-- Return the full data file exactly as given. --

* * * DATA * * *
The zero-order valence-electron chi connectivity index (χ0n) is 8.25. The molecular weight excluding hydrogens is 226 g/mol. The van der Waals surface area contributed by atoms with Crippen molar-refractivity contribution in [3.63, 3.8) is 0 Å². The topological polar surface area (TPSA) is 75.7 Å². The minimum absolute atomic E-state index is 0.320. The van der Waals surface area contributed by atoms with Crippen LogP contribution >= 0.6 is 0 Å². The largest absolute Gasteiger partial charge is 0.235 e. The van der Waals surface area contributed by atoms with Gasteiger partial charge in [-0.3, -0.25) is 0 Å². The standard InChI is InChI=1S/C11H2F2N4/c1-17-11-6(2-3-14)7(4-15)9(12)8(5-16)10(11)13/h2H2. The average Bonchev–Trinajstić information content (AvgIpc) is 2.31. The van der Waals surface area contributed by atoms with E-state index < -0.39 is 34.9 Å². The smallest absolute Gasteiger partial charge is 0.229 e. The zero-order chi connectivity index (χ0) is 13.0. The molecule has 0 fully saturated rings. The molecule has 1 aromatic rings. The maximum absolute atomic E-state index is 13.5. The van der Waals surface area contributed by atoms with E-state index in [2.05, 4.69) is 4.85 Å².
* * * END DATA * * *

The zero-order valence-electron chi connectivity index (χ0n) is 8.25. The molecular weight excluding hydrogens is 226 g/mol. The van der Waals surface area contributed by atoms with Crippen molar-refractivity contribution in [3.63, 3.8) is 0 Å². The topological polar surface area (TPSA) is 75.7 Å². The minimum absolute atomic E-state index is 0.320. The van der Waals surface area contributed by atoms with Crippen LogP contribution >= 0.6 is 0 Å². The largest absolute Gasteiger partial charge is 0.235 e. The van der Waals surface area contributed by atoms with Gasteiger partial charge in [-0.3, -0.25) is 0 Å². The standard InChI is InChI=1S/C11H2F2N4/c1-17-11-6(2-3-14)7(4-15)9(12)8(5-16)10(11)13/h2H2. The average Bonchev–Trinajstić information content (AvgIpc) is 2.31. The van der Waals surface area contributed by atoms with E-state index < -0.39 is 34.9 Å². The smallest absolute Gasteiger partial charge is 0.229 e. The zero-order chi connectivity index (χ0) is 13.0. The molecule has 0 fully saturated rings. The molecule has 1 aromatic rings. The maximum absolute atomic E-state index is 13.5. The van der Waals surface area contributed by atoms with E-state index in [2.05, 4.69) is 4.85 Å².